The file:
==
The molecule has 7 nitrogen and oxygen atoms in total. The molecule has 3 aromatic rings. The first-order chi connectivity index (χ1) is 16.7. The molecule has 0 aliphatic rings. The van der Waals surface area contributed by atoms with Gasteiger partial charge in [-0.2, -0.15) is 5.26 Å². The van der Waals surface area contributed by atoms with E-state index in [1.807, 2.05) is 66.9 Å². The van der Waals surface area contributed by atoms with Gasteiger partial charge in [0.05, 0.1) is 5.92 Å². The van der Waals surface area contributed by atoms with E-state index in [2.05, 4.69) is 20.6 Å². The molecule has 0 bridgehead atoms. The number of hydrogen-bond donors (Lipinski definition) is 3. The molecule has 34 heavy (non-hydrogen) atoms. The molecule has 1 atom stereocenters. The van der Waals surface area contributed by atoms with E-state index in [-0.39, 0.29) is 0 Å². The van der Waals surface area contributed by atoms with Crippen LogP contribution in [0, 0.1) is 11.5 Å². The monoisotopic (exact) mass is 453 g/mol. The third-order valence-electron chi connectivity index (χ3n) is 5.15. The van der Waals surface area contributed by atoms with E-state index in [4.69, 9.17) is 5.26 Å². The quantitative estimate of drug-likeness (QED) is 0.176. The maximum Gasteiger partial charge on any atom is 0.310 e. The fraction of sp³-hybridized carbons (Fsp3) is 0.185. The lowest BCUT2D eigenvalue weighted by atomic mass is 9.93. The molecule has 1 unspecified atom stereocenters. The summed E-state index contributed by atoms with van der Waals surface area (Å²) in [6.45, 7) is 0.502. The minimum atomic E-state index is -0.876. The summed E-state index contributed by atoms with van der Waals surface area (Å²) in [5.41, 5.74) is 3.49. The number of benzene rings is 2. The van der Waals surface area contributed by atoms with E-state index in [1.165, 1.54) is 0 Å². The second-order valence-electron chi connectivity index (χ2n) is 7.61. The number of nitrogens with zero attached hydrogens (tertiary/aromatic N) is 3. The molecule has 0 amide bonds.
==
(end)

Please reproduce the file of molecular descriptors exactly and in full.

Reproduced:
The molecule has 7 nitrogen and oxygen atoms in total. The molecule has 3 aromatic rings. The first-order chi connectivity index (χ1) is 16.7. The molecule has 0 aliphatic rings. The van der Waals surface area contributed by atoms with Gasteiger partial charge in [-0.2, -0.15) is 5.26 Å². The van der Waals surface area contributed by atoms with E-state index in [1.807, 2.05) is 66.9 Å². The van der Waals surface area contributed by atoms with Gasteiger partial charge in [0.05, 0.1) is 5.92 Å². The van der Waals surface area contributed by atoms with E-state index in [2.05, 4.69) is 20.6 Å². The molecule has 0 bridgehead atoms. The number of hydrogen-bond donors (Lipinski definition) is 3. The molecule has 34 heavy (non-hydrogen) atoms. The molecule has 1 atom stereocenters. The van der Waals surface area contributed by atoms with E-state index in [-0.39, 0.29) is 0 Å². The van der Waals surface area contributed by atoms with Crippen LogP contribution in [0, 0.1) is 11.5 Å². The monoisotopic (exact) mass is 453 g/mol. The third-order valence-electron chi connectivity index (χ3n) is 5.15. The van der Waals surface area contributed by atoms with E-state index in [4.69, 9.17) is 5.26 Å². The quantitative estimate of drug-likeness (QED) is 0.176. The maximum Gasteiger partial charge on any atom is 0.310 e. The fraction of sp³-hybridized carbons (Fsp3) is 0.185. The lowest BCUT2D eigenvalue weighted by atomic mass is 9.93. The molecule has 1 unspecified atom stereocenters. The summed E-state index contributed by atoms with van der Waals surface area (Å²) in [6.45, 7) is 0.502. The minimum atomic E-state index is -0.876. The summed E-state index contributed by atoms with van der Waals surface area (Å²) in [5.41, 5.74) is 3.49. The number of benzene rings is 2. The van der Waals surface area contributed by atoms with E-state index in [1.165, 1.54) is 0 Å². The second-order valence-electron chi connectivity index (χ2n) is 7.61. The number of nitrogens with zero attached hydrogens (tertiary/aromatic N) is 3. The molecule has 0 amide bonds.